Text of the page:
This site is entirely user-supported. See how you can help.
We don't have any photos of this monument yet. Why don't you be the first to send us one?
If Google Street View is available, the image is from the best available vantage point looking, if possible, towards the location of the monument. Where it is not available, the satellite view is shown instead.
Latitude: 53.1683 / 53°10'5"N
Longitude: -3.4133 / 3°24'47"W
OS Eastings: 305620
OS Northings: 364399
OS Grid: SJ056643
Mapcode National: GBR 6M.4KC2
Mapcode Global: WH771.JMVG
Entry Name: Llys Gwenllian Mound & Bailey
Source ID: 3790
Cadw Legacy ID: DE019
Schedule Class: Defence
Category: Motte & Bailey
County: Denbighshire (Sir Ddinbych)
Community: Denbigh (Dinbych)
Traditional County: Denbighshire
The monument comprises the remains of a motte and bailey castle, a military stronghold built during the medieval period. A motte and bailey castle comprises a large conical or pyramidal mound of soil or stone (the motte) surrounded by, or adjacent to, one or more embanked enclosures (the bailey). Both may be surrounded by wet or dry ditches and could be further strengthened with palisades, revetments, and/or a tower on top of the motte.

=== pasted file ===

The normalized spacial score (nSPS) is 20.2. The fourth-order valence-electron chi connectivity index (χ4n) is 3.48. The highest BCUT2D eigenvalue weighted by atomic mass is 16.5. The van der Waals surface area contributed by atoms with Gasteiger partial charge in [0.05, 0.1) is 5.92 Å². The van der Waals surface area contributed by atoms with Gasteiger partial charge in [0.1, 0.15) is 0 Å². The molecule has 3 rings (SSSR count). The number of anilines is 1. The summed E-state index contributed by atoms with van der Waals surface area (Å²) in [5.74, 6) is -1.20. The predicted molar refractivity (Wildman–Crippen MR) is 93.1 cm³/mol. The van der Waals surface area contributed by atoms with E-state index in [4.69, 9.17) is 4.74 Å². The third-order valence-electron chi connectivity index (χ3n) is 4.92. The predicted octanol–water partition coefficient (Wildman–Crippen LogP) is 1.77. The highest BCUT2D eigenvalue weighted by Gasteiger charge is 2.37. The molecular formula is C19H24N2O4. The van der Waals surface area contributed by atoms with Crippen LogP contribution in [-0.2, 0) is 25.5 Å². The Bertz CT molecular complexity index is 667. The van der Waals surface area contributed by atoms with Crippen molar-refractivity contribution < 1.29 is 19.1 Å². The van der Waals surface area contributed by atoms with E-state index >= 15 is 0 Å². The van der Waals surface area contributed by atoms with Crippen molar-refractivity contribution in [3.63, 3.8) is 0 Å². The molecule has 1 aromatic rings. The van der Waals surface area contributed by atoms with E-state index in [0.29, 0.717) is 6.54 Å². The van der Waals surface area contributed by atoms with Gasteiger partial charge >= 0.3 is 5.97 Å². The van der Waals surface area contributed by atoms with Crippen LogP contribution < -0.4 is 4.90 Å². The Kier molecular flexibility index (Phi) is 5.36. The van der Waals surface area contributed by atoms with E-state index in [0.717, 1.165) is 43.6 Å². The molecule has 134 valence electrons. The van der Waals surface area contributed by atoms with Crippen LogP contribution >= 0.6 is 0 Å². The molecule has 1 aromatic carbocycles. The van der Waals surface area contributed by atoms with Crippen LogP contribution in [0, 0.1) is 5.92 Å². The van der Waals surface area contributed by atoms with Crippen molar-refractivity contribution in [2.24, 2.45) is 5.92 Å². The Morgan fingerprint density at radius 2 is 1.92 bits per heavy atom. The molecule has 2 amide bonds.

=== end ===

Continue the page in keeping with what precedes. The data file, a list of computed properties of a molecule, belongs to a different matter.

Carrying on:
Llys Gwenllian consists of a roughly rectangular enclosure, c.75m by 54m, with a possibly ditched, rather polygonal motte, 24-25m in diameter and 6.5m high, at its SW end. The whole is defined by a ditch, with counterscarps on the NW and SW sides, and possible outworks on the NE; c.140m by 90m overall and obscured by farm buildings.
The site is associated with a daughter of Llewelyn ap Iorwerth.
The monument is of national importance for its potential to enhance our knowledge of medieval defensive organisation. The well-preserved monument forms an important element within the wider medieval context and the structure itself may be expected to contain archaeological information relating to chronology, building techniques and functional detail.
The scheduled area comprises the remains described and areas around them within which related evidence may be expected to survive.